pfSense 2.4.3 on a Zotac CI327 Nano: How To



  • Like an idiot, I bought a piece of hardware before researching here to see if worked ok. lol
    So, after many hours researching here, and quite a few time performing impact tests of my wall with my forehead, I was finally able to get pfSense installed and passing traffic.
    I probably ended up duplicating effort needlessly, as I am just not very familiar with FreeBSD, and have never needed to modify my pfSense installation media before this. But I will record what I did. Worst case, you might end up doing some extra typing. :)

    Hardware: Zotax ZBox CI327 Nano, 2GB RAM, SATA HDD

    Here's a step-by-step of how I was able to get it running.

    1. Flash BIOS to most recent version: 2K180116
    2. Revert BIOS to defaults (labeled as Optimized Defaults)
    3. Change these BIOS settings:
         Features > CPU Configuration:
              Active Processor Cores = Disabled
              Intel Virt Tech = Disabled
              VT-d = Disabled
         Features > CPU Configuration > CPU Power Management Configuration:
              C-States = Disabled
         Features > USB Configuration:
              XHCI Hand-off = Disabled
         Power:
              Enable ACPI Auto Configuration = Disabled
              Enable Hibernation = Disabled
              ACPI Sleep State = Suspend Disabled
              Deep Sleep S5 support = Disabled
         Boot:
              Boot Mode = Legacy
    
    1. Save settings and reboot
    2. Download the pfSense 2.4.3 memstick image
    3. Write the memstick image to your USB flash drive
    4. Put the following settings into the file /boot/loader.conf
    kern.cam.boot_delay=10000
    hint.hpet.0.clock=0
    hw.sdhci.enable_msi=0
    hint.sdhci_pci.0.disabled=1
    hint.sdhci_pci.1.disabled=1
    debug.acpi.disabled="hostres"
    kern.geom.raid.enable="0"
    if_re_load="YES"
    
    1. Download the latest Realtek driver for the NICs.0_1531670258067_if_re.ko.zip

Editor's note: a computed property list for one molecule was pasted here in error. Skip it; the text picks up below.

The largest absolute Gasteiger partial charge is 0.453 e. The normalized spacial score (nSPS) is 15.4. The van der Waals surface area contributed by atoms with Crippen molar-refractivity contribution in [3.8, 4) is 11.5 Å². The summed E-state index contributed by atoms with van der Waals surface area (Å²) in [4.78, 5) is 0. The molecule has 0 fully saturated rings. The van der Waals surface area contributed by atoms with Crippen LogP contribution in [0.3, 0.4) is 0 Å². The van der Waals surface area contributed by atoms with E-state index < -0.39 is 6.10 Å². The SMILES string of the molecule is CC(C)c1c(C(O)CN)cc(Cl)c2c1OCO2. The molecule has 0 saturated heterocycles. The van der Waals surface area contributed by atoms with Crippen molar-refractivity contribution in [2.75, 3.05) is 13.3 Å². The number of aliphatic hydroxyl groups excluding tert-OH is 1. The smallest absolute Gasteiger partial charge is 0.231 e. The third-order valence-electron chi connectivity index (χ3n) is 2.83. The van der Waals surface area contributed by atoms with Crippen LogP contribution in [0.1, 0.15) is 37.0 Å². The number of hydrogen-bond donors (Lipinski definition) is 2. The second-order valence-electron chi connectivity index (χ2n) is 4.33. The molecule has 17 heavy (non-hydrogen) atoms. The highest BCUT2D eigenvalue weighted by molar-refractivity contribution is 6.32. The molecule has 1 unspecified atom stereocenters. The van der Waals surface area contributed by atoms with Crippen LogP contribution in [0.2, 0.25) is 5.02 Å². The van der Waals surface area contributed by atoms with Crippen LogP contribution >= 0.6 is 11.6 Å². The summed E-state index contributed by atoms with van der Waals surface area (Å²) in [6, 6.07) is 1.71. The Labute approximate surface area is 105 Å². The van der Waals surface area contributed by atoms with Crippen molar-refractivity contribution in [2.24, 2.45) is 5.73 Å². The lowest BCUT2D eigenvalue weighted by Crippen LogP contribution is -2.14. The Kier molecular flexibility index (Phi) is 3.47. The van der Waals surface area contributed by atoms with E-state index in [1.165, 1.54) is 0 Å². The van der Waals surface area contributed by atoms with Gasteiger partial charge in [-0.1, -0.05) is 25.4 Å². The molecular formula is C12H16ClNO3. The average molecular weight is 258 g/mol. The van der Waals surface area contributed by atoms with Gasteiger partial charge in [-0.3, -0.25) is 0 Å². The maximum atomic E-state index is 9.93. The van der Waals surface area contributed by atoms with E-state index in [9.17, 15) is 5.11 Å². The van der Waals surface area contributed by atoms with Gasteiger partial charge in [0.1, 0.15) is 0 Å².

2. Extract the file it_re.ko from the downloaded zip file, and place it into /boot/kernel/
    3. Create the file /usr/local/etc/rc.d/SDfix.sh
    4. Put the following line into the file:
    usbconfig -u 0 -a 3 power_off
    
    1. Boot into the installation media and install pfSense using whatever settings you choose
    2. After installation, reboot.
    3. Once the boot menu pops up, hit 3 to enter the shell
    4. Enter the command:
    set hint.hpet.0.clock=0
    
    1. Then go back into the menu and hit 1 to boot into multi-user mode
    2. pfSense should boot up completely, although with some weird errors
    3. Hit 8 to enter the shell
    4. Plug in the USB flash drive and mount the main partition

    Use this command to find the proper device and partition

    gpart show da*
    

    (On my system, it was da1p3)
    and then, I created a mountpoint /mtn/usbtemp
    use this command to mount the partition

    mount -t ufs /dev/da1p3 /mnt/usbtemp
    
    1. Once mounted, copy the files that you created previously, to your new pfSense system
    cp /mnt/usbtemp/boot/kernel/if_re.ko /boot/kernel/
    cp /mnt/usbtemp/usr/local/etc/rc.d/SDfix.sh /usr/local/rc.d/
    chmod 555 /usr/local/rc.d/SDfix.sh
    chmod 555 /boot/kernel/if_re.ko
    
    1. Add the lines from step #7 into the existing /boot/loader.conf file, taking care not to duplicate lines.
    2. Exit the shell
    3. Shutdown the device
    4. Remove the USB flash drive.
      The device should boot properly now and pass traffic.

    I still need to perform throughput tests, and will pass my results when complete.
    I hope this helps someone else out there avoid some migraines!

    *EDIT: corrected the Realtek driver file name from io_re.ko to if_re.ko


  • Netgate Administrator

    You should put custom loader settings in /boot/loader.conf.local otherwise they may be overwritten.

    You can probably run that usbconfig command using a shellcmd rather than a script. That too might be overwritten.
    https://www.netgate.com/docs/pfsense/development/executing-commands-at-boot-time.html#shellcmd-option

    You might be able to do that with a USB quirk.

    Steve



  • @stephenw10
    Thanks! yeah, I tried that. I put all of those settings into the /boot/loader.conf.local file... and the system froze at the HPET point of booting up. To prevent that, you have to use the hint.hpet.0.clock=0 setting. But it was already IN the proper file. So I put it into the /boot/loader.conf file and BLAMMO! It works.

    I understand that it isn't what the docs tell you to do, but... it is the only way that worked for me. Believe me, I spent hours going over the docs, trying to find out what I was doing wrong. But, it wasn't until i configured things exactly the way that I posted that the router started booting up properly.

    Go figure.

    Mine is not to question why, mine is but to figure out a way to make the bugger run. :)